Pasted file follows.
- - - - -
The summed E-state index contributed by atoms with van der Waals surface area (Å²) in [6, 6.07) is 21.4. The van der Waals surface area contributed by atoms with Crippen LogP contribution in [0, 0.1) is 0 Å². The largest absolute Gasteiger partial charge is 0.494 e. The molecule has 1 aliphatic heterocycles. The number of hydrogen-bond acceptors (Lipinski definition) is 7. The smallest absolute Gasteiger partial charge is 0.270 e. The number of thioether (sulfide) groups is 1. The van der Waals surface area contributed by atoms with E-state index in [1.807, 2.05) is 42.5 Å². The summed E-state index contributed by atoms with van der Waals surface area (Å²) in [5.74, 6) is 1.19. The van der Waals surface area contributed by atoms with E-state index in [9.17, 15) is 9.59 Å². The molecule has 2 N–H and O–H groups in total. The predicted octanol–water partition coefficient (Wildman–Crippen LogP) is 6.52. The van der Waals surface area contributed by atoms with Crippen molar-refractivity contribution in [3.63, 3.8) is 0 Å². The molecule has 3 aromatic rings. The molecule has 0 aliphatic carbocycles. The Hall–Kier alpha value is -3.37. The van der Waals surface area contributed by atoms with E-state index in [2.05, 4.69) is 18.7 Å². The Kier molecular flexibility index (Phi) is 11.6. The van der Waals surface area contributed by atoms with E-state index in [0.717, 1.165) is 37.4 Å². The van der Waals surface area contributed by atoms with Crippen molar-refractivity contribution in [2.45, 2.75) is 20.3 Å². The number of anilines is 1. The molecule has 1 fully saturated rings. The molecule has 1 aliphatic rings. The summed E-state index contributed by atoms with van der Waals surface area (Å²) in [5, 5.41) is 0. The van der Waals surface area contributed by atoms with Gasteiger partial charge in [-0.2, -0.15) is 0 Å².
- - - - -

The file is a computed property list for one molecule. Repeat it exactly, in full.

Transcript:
The summed E-state index contributed by atoms with van der Waals surface area (Å²) in [6, 6.07) is 21.4. The van der Waals surface area contributed by atoms with Crippen LogP contribution in [0, 0.1) is 0 Å². The largest absolute Gasteiger partial charge is 0.494 e. The molecule has 1 aliphatic heterocycles. The number of hydrogen-bond acceptors (Lipinski definition) is 7. The smallest absolute Gasteiger partial charge is 0.270 e. The number of thioether (sulfide) groups is 1. The van der Waals surface area contributed by atoms with E-state index in [1.807, 2.05) is 42.5 Å². The summed E-state index contributed by atoms with van der Waals surface area (Å²) in [5.74, 6) is 1.19. The van der Waals surface area contributed by atoms with E-state index in [9.17, 15) is 9.59 Å². The molecule has 2 N–H and O–H groups in total. The predicted octanol–water partition coefficient (Wildman–Crippen LogP) is 6.52. The van der Waals surface area contributed by atoms with Crippen molar-refractivity contribution in [3.63, 3.8) is 0 Å². The molecule has 3 aromatic rings. The molecule has 0 aliphatic carbocycles. The Hall–Kier alpha value is -3.37. The van der Waals surface area contributed by atoms with E-state index in [2.05, 4.69) is 18.7 Å². The Kier molecular flexibility index (Phi) is 11.6. The van der Waals surface area contributed by atoms with E-state index in [0.717, 1.165) is 37.4 Å². The van der Waals surface area contributed by atoms with Crippen molar-refractivity contribution in [2.45, 2.75) is 20.3 Å². The number of anilines is 1. The molecule has 1 fully saturated rings. The molecule has 1 aliphatic rings. The summed E-state index contributed by atoms with van der Waals surface area (Å²) in [5, 5.41) is 0. The van der Waals surface area contributed by atoms with Gasteiger partial charge in [-0.2, -0.15) is 0 Å².